- Set automatic updates for your sentinel apps. If you have a weekly meeting, for example, set your antivirus or firewall software to grab updates then. If your schedule is less predictable, have the software check for updates first thing in the morning, while you get your coffee.
- Customize your Windows security settings. (Go to Tools, Internet Options and select the Security, Privacy or Advanced tab, depending on what you want to set.) This step isn't a replacement for the tools discussed above, but you can beef up the basics by disabling file downloads (a good idea if others--especially kids--can access your PC), setting passwords, blocking cookies, and the like. It's generally a good idea to raise your Privacy settings to High, which will block cookies that use personally identifiable information without your consent, among other things. For more customization hints, see September's Internet Tips.
- Periodically purge your Web history. Don't forget to clear cookies and stored temp files from your browser's cache, too. Not only will that keep you more secure, it will keep your PC running more smoothly. (Open IE, select Tools, Internet Options, and use the buttons on the General tab.) Some utilities, such as Webroot's Window Washer make this cleanup a snap. Try to make these periodic purges part of your PC maintenance routine; perform them whenever you back up data or run a virus sweep, for example.
- Configure your firewall to start automatically. Most firewalls also let you select a protection level; we advise setting yours to High, though you may need to flag benign apps so you don't get constant alerts. For more on configuration, see August's Step-By-Step.
Securing Your Net
Bolstering your security is all the more critical if you're running a home or small-business network, particularly if it's wireless. When you don't have an IS department, it's easy to fall behind or make mistakes in implementing security.
Suites such as McAfee's Internet Security Suite 6 ($70) and Symantec's Norton Internet Security 2004 ($80) are good options if you want something that is easy to maintain (see our review of both in this month's New Products). These packages typically include automation features and a full set of tools, from software firewalls to antivirus apps, spam killers, and pop-up blockers. Click here for pointers on securing your LAN.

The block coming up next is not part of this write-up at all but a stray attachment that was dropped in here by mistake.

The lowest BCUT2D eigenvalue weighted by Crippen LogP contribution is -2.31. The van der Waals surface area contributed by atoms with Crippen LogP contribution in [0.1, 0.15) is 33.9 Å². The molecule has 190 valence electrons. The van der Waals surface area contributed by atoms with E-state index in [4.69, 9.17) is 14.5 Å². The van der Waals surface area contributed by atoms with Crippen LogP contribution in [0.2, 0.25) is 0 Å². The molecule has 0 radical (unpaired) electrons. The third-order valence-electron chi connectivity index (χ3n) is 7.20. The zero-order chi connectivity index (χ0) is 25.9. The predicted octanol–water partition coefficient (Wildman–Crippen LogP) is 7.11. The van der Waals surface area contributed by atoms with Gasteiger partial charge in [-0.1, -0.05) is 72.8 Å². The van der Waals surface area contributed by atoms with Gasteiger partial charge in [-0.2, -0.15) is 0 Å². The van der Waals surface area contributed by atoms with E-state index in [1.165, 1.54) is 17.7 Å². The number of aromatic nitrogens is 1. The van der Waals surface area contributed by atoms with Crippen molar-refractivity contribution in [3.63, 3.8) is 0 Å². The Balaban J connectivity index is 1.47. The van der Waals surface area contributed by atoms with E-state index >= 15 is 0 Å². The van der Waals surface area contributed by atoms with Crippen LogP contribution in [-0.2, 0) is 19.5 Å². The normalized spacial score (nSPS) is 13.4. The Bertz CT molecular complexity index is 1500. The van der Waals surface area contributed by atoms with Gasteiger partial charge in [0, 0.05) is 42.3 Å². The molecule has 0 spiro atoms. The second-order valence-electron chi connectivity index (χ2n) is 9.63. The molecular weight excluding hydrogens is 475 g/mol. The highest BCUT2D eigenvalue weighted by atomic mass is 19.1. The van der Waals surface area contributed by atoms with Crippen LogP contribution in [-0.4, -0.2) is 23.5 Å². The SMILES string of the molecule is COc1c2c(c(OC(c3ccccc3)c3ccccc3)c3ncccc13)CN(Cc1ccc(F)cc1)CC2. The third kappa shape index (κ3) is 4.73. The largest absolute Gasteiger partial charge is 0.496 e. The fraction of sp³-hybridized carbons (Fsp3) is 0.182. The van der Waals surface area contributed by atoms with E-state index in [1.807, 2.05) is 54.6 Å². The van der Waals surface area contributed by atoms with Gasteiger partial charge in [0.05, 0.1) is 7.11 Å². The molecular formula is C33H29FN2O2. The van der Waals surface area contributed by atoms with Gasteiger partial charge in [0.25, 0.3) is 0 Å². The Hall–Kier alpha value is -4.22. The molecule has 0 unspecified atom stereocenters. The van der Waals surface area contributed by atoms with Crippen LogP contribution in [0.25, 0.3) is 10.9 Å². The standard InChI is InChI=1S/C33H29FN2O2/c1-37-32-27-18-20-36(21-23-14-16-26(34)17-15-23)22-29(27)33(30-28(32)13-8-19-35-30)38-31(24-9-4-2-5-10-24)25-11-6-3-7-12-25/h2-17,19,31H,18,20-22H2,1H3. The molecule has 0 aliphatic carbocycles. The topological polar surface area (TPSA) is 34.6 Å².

- Change all default administrative and network passwords. Also encourage (or require) users who share the network to change their passwords every 6 or 12 months, by setting passwords to expire.
- Upgrade your wireless network security. Recently the Wi-Fi Alliance introduced Wi-Fi Protected Access (WPA), a security standard that addresses some holes in the Wired Equivalent Privacy (WEP) protocol. To get WPA, go to your vendor's site and download the new firmware--make sure to upgrade all the parts, from the routers and access points to the cards.
- Test your network's security. You can use free tools with limited functions, such as those at McAfee's HackerWatch.org/checkup, or more robust ones, like GFI LANGuard's Network Security Scanner 3 (starts at $295 for LANs with up to 25 IP addresses), that provide in-depth network analysis, from missing patches to weak passwords. See www.insecure.org/tools.html for more.
- Watch out for disgruntled employees. It's unfortunately true that most network breaches--over 70 percent, according to the ITRC's Foley--come from within. Go to Foley's site for a worksheet that helps companies assess and address this problem.